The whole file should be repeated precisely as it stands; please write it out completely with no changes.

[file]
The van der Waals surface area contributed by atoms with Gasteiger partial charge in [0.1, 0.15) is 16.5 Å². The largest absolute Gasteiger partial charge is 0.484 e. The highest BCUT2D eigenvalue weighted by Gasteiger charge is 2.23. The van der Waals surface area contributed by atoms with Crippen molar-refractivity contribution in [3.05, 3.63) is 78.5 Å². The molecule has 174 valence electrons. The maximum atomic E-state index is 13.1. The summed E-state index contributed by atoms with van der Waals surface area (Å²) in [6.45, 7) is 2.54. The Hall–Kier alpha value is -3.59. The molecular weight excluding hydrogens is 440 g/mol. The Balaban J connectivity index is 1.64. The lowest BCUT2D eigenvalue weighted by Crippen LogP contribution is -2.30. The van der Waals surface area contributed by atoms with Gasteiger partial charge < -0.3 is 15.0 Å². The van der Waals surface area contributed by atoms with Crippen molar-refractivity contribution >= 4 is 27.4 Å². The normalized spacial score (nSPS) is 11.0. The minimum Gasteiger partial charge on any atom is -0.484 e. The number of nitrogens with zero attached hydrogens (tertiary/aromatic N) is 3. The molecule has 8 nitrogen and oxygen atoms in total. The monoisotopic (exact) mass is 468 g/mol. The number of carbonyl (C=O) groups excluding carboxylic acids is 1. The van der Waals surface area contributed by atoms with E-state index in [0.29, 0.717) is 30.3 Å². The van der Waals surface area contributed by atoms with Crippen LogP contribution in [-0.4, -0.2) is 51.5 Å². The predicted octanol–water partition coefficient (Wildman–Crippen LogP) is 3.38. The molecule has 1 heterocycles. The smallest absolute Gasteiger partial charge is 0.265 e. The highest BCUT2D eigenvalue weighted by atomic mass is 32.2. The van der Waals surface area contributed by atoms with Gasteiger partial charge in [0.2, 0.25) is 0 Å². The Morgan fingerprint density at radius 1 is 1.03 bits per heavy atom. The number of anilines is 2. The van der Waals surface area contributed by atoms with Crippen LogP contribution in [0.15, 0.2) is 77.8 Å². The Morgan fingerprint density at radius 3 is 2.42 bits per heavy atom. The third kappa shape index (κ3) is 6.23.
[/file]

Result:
The van der Waals surface area contributed by atoms with Gasteiger partial charge in [0.1, 0.15) is 16.5 Å². The largest absolute Gasteiger partial charge is 0.484 e. The highest BCUT2D eigenvalue weighted by Gasteiger charge is 2.23. The van der Waals surface area contributed by atoms with Crippen molar-refractivity contribution in [3.05, 3.63) is 78.5 Å². The molecule has 174 valence electrons. The maximum atomic E-state index is 13.1. The summed E-state index contributed by atoms with van der Waals surface area (Å²) in [6.45, 7) is 2.54. The Hall–Kier alpha value is -3.59. The molecular weight excluding hydrogens is 440 g/mol. The Balaban J connectivity index is 1.64. The lowest BCUT2D eigenvalue weighted by Crippen LogP contribution is -2.30. The van der Waals surface area contributed by atoms with Gasteiger partial charge < -0.3 is 15.0 Å². The van der Waals surface area contributed by atoms with Crippen molar-refractivity contribution >= 4 is 27.4 Å². The normalized spacial score (nSPS) is 11.0. The minimum Gasteiger partial charge on any atom is -0.484 e. The number of nitrogens with zero attached hydrogens (tertiary/aromatic N) is 3. The molecule has 8 nitrogen and oxygen atoms in total. The monoisotopic (exact) mass is 468 g/mol. The number of carbonyl (C=O) groups excluding carboxylic acids is 1. The van der Waals surface area contributed by atoms with E-state index in [0.29, 0.717) is 30.3 Å². The van der Waals surface area contributed by atoms with Crippen LogP contribution in [-0.4, -0.2) is 51.5 Å². The predicted octanol–water partition coefficient (Wildman–Crippen LogP) is 3.38. The molecule has 1 heterocycles. The smallest absolute Gasteiger partial charge is 0.265 e. The highest BCUT2D eigenvalue weighted by atomic mass is 32.2. The van der Waals surface area contributed by atoms with Gasteiger partial charge in [0.2, 0.25) is 0 Å². The Morgan fingerprint density at radius 1 is 1.03 bits per heavy atom. The number of anilines is 2. The van der Waals surface area contributed by atoms with Crippen LogP contribution in [0.15, 0.2) is 77.8 Å². The Morgan fingerprint density at radius 3 is 2.42 bits per heavy atom. The third kappa shape index (κ3) is 6.23.